“Just two weeks before 9/11, Busch swam across her first river and found the experience so transformative that she made it an annual summer ritual. From the Hudson to the Mississippi, her elegant little book chronicles the eight rivers she crossed (she swam one river twice) and celebrates their power to connect and heal us.” --Library Journal, “Best Book of 2007” “Busch brings the reader into the textures of the waters and the conversations she has on the riverbanks. … With equal parts sensual description and environmental reporting, the author converts us, too, into yearning for clean rivers and the opportunity to swim in them. … Busch’s telling of her swim in [the Current River] has to be among the best travel writing I’ve ever read. She makes me want to go there.” --Chicago Tribune
“Gentle and elegiac …poignant … refreshingly optimistic … achieves a quiet eloquence. [Busch possesses] a gift for nature writing that brings to mind Annie Dillard and Ed Abbey.” --Los Angeles Times
“In a way, Busch swims for all of us, bringing another perspective, one drenched in the essence of these waterways. … She swims and thinks, making intelligent associations as she makes her way, sometimes whisked considerable distances downriver, always walking away dripping with insights.” --Hartford Courant
“Graceful … Nine Ways to Cross a River is lovely, thoughtful, and economical. It puts rivers right where rivers belong—in the forefront of our thinking.” --Orion
“The beauty of Busch’s book is found in the thoughts and memories she enjoys as she swims. Her reflections on being a mother, daughter, and a friend flow easily and convincingly.”--Portland (Ore.) Tribune
“A great read. Busch’s fluid, reflective prose carries the reader along as pleasurably as a gentle current.” —Anne Mackin, author of Americans and Their Land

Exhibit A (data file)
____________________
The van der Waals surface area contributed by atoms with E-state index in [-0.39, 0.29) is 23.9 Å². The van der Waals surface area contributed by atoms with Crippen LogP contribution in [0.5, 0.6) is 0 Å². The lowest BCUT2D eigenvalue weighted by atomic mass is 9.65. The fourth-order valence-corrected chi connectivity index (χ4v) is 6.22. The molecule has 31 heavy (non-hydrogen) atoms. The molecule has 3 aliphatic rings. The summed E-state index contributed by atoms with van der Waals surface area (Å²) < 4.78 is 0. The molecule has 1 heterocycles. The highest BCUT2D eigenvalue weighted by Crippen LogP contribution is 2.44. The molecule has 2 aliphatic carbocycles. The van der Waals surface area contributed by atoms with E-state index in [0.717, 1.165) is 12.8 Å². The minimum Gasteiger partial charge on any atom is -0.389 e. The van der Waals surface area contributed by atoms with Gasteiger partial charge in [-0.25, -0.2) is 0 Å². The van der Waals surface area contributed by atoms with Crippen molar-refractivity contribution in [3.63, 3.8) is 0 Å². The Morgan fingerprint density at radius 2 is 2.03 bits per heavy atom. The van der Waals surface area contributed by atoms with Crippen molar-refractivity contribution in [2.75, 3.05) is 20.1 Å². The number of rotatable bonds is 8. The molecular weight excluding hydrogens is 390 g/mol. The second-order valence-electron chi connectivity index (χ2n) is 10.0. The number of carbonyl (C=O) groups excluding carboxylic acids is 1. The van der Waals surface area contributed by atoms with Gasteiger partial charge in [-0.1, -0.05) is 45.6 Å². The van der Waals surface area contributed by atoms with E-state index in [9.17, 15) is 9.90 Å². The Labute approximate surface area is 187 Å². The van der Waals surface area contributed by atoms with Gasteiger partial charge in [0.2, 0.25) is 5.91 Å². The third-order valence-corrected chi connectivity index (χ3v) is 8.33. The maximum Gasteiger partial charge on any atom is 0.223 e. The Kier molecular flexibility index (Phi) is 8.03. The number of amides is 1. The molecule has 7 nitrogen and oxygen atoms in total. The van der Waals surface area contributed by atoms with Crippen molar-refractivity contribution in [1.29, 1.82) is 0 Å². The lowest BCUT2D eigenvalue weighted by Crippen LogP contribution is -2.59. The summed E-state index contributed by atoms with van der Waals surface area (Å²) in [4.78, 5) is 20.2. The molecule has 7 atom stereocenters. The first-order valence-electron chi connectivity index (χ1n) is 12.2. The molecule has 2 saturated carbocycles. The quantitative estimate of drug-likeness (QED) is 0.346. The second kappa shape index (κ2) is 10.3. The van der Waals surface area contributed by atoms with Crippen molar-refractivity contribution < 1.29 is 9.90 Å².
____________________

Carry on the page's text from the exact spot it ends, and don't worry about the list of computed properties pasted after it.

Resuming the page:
Geography of Home: writings on where we live (1999)
“If you haven’t given much thought to your front door, dining rituals, or lawn chairs, curl up with Akiko Busch’s Geography of Home. You’ll be inspired to look closely at where and how you live.” --Oprah: the Magazine
“Yes-s-s-s! Finally a design writer more interested in the relationship between people and their rooms than in the number of springs in the chair cushions or the cut of a curtain.” --San Francisco Examiner
“Busch doesn’t so much look at houses as cock her head and listen to them. What she hears is the rustle of humanity within their all-too-mortal frames.” --House & Garden
“This cozy book provides provocative and intelligent insights that land close to home.” --Kirkus Reviews
“Busch’s elegant and provocative essays plumb the relationships we have to the places in which we live and the objects that we use to furnish them.” --American Homestyle and Gardening
“Busch’s elegant and charming book walks us through the American house as if we were on a tour not only of a home’s geography, but also of its culture and history.” --Austin (Texas) Chronicle
“Fourteen thoughtful, witty essays on house and home that mix philosophy and history.” --San Diego Reader
“Busch’s essays linger long after they’ve been read, and while they’re filled with interesting observations, they manage to accumulate on an emotional level. After finishing these essays, I found myself filled with nostalgia, not for the past—but for the present.” --Star Tribune
“Busch offers a literary tour of spaces that make up our households, especially with regard to how we define such qualities as comfort, privacy, and security.” --Miami Herald
The Uncommon Life of Common Objects: essays on design and the everyday(2005) “There is nothing common about Akiko Busch’s observations. … One senses that if everyday things could respond to the questions we put to them it would be in Busch’s gentle voice. This book packs the emotional power of a message in a bottle, conveying how design is our childlike intuition that the objects around us are, in fact, listening to us.” —John Hockenberry